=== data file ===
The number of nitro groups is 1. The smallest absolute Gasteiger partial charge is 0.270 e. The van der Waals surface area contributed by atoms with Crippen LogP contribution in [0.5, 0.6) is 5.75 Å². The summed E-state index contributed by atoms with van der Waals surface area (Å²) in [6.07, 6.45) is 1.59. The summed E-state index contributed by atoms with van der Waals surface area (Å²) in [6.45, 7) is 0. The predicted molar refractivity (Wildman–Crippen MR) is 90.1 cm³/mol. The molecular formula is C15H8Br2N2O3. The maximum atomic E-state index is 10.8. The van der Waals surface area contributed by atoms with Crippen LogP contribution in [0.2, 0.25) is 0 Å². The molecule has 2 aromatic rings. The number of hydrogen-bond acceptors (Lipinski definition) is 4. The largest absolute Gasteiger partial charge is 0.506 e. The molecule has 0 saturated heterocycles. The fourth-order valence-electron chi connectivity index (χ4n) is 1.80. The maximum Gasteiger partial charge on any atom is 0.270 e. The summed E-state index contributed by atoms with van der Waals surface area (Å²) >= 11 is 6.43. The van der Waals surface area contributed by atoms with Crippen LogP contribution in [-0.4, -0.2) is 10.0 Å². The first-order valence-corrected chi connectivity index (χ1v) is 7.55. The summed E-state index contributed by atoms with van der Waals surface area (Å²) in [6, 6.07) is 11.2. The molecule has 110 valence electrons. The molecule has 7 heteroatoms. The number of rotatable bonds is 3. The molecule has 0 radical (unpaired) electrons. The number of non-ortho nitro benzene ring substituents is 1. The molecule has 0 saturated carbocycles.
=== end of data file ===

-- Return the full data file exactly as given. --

The number of nitro groups is 1. The smallest absolute Gasteiger partial charge is 0.270 e. The van der Waals surface area contributed by atoms with Crippen LogP contribution in [0.5, 0.6) is 5.75 Å². The summed E-state index contributed by atoms with van der Waals surface area (Å²) in [6.07, 6.45) is 1.59. The summed E-state index contributed by atoms with van der Waals surface area (Å²) in [6.45, 7) is 0. The predicted molar refractivity (Wildman–Crippen MR) is 90.1 cm³/mol. The molecular formula is C15H8Br2N2O3. The maximum atomic E-state index is 10.8. The van der Waals surface area contributed by atoms with Crippen LogP contribution in [0.2, 0.25) is 0 Å². The molecule has 2 aromatic rings. The number of hydrogen-bond acceptors (Lipinski definition) is 4. The largest absolute Gasteiger partial charge is 0.506 e. The molecule has 0 saturated heterocycles. The fourth-order valence-electron chi connectivity index (χ4n) is 1.80. The maximum Gasteiger partial charge on any atom is 0.270 e. The summed E-state index contributed by atoms with van der Waals surface area (Å²) >= 11 is 6.43. The van der Waals surface area contributed by atoms with Crippen LogP contribution in [-0.4, -0.2) is 10.0 Å². The first-order valence-corrected chi connectivity index (χ1v) is 7.55. The summed E-state index contributed by atoms with van der Waals surface area (Å²) in [6, 6.07) is 11.2. The molecule has 110 valence electrons. The molecule has 7 heteroatoms. The number of rotatable bonds is 3. The molecule has 0 radical (unpaired) electrons. The number of non-ortho nitro benzene ring substituents is 1. The molecule has 0 saturated carbocycles.